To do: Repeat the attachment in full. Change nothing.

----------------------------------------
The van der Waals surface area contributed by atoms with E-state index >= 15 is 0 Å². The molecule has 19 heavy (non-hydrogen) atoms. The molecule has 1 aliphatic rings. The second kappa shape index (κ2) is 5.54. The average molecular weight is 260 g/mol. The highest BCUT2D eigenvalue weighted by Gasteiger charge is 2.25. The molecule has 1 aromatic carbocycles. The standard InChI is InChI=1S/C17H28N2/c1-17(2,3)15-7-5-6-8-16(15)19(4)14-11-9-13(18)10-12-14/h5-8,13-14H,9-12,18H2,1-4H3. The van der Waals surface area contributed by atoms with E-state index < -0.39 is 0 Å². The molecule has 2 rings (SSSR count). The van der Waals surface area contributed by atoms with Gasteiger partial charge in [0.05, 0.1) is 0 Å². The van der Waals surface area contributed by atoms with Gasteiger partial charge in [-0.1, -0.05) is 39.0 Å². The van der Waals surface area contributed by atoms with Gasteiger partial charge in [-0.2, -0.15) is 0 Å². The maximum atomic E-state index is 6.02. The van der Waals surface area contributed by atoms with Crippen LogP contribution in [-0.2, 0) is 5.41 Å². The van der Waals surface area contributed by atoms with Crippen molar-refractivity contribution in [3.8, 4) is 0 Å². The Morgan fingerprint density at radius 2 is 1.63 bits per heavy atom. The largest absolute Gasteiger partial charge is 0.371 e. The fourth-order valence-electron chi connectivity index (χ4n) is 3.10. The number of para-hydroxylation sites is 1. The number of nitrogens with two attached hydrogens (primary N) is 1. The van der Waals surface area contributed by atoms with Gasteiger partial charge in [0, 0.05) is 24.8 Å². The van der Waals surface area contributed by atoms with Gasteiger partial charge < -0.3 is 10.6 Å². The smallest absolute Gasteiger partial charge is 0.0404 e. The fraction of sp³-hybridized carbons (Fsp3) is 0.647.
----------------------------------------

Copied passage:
The van der Waals surface area contributed by atoms with E-state index >= 15 is 0 Å². The molecule has 19 heavy (non-hydrogen) atoms. The molecule has 1 aliphatic rings. The second kappa shape index (κ2) is 5.54. The average molecular weight is 260 g/mol. The highest BCUT2D eigenvalue weighted by Gasteiger charge is 2.25. The molecule has 1 aromatic carbocycles. The standard InChI is InChI=1S/C17H28N2/c1-17(2,3)15-7-5-6-8-16(15)19(4)14-11-9-13(18)10-12-14/h5-8,13-14H,9-12,18H2,1-4H3. The van der Waals surface area contributed by atoms with E-state index < -0.39 is 0 Å². The molecule has 2 rings (SSSR count). The van der Waals surface area contributed by atoms with Gasteiger partial charge in [0.05, 0.1) is 0 Å². The van der Waals surface area contributed by atoms with Gasteiger partial charge in [-0.1, -0.05) is 39.0 Å². The van der Waals surface area contributed by atoms with Gasteiger partial charge in [-0.2, -0.15) is 0 Å². The maximum atomic E-state index is 6.02. The van der Waals surface area contributed by atoms with Crippen LogP contribution in [-0.2, 0) is 5.41 Å². The van der Waals surface area contributed by atoms with Crippen molar-refractivity contribution in [3.8, 4) is 0 Å². The Morgan fingerprint density at radius 2 is 1.63 bits per heavy atom. The largest absolute Gasteiger partial charge is 0.371 e. The fourth-order valence-electron chi connectivity index (χ4n) is 3.10. The number of para-hydroxylation sites is 1. The number of nitrogens with two attached hydrogens (primary N) is 1. The van der Waals surface area contributed by atoms with Gasteiger partial charge in [0, 0.05) is 24.8 Å². The van der Waals surface area contributed by atoms with Gasteiger partial charge < -0.3 is 10.6 Å². The smallest absolute Gasteiger partial charge is 0.0404 e. The fraction of sp³-hybridized carbons (Fsp3) is 0.647.